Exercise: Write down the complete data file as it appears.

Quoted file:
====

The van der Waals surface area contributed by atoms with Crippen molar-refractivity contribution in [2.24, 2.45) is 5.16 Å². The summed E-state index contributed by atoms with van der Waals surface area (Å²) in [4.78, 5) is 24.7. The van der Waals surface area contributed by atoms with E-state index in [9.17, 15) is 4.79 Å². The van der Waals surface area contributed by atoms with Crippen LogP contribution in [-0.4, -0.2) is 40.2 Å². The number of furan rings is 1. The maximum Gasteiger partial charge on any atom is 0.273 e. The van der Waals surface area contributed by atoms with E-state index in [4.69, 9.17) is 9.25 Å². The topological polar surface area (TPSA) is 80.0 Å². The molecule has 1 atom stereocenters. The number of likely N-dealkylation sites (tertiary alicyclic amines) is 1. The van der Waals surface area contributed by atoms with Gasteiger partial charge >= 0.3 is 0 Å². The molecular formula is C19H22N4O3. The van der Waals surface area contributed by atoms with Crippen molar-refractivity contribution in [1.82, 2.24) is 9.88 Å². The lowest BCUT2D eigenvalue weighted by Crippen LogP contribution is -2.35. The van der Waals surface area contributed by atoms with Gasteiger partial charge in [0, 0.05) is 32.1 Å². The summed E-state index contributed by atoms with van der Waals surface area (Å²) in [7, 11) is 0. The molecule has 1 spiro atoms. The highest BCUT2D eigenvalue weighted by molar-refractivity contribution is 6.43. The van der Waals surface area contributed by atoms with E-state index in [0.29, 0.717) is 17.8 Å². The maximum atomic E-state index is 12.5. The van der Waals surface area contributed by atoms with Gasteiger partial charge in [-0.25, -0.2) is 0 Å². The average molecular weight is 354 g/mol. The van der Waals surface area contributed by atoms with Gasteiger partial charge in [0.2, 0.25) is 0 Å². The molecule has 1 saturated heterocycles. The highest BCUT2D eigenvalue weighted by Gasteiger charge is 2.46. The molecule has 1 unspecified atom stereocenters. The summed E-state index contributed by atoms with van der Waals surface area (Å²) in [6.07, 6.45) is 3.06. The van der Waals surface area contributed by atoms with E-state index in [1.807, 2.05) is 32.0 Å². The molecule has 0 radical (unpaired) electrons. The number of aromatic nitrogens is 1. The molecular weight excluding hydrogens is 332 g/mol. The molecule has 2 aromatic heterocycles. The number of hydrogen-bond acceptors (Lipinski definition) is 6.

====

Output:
The van der Waals surface area contributed by atoms with Crippen molar-refractivity contribution in [2.24, 2.45) is 5.16 Å². The summed E-state index contributed by atoms with van der Waals surface area (Å²) in [4.78, 5) is 24.7. The van der Waals surface area contributed by atoms with E-state index in [9.17, 15) is 4.79 Å². The van der Waals surface area contributed by atoms with Crippen LogP contribution in [-0.4, -0.2) is 40.2 Å². The number of furan rings is 1. The maximum Gasteiger partial charge on any atom is 0.273 e. The van der Waals surface area contributed by atoms with E-state index in [4.69, 9.17) is 9.25 Å². The topological polar surface area (TPSA) is 80.0 Å². The molecule has 1 atom stereocenters. The number of likely N-dealkylation sites (tertiary alicyclic amines) is 1. The van der Waals surface area contributed by atoms with Gasteiger partial charge >= 0.3 is 0 Å². The molecular formula is C19H22N4O3. The van der Waals surface area contributed by atoms with Crippen molar-refractivity contribution in [1.82, 2.24) is 9.88 Å². The lowest BCUT2D eigenvalue weighted by Crippen LogP contribution is -2.35. The van der Waals surface area contributed by atoms with Gasteiger partial charge in [0, 0.05) is 32.1 Å². The summed E-state index contributed by atoms with van der Waals surface area (Å²) in [7, 11) is 0. The molecule has 1 spiro atoms. The highest BCUT2D eigenvalue weighted by molar-refractivity contribution is 6.43. The van der Waals surface area contributed by atoms with E-state index in [0.29, 0.717) is 17.8 Å². The maximum atomic E-state index is 12.5. The van der Waals surface area contributed by atoms with Gasteiger partial charge in [-0.25, -0.2) is 0 Å². The average molecular weight is 354 g/mol. The van der Waals surface area contributed by atoms with Gasteiger partial charge in [0.2, 0.25) is 0 Å². The molecule has 1 saturated heterocycles. The highest BCUT2D eigenvalue weighted by Gasteiger charge is 2.46. The molecule has 1 unspecified atom stereocenters. The summed E-state index contributed by atoms with van der Waals surface area (Å²) in [6.07, 6.45) is 3.06. The van der Waals surface area contributed by atoms with E-state index in [1.807, 2.05) is 32.0 Å². The molecule has 0 radical (unpaired) electrons. The number of aromatic nitrogens is 1. The molecular weight excluding hydrogens is 332 g/mol. The molecule has 2 aromatic heterocycles. The number of hydrogen-bond acceptors (Lipinski definition) is 6.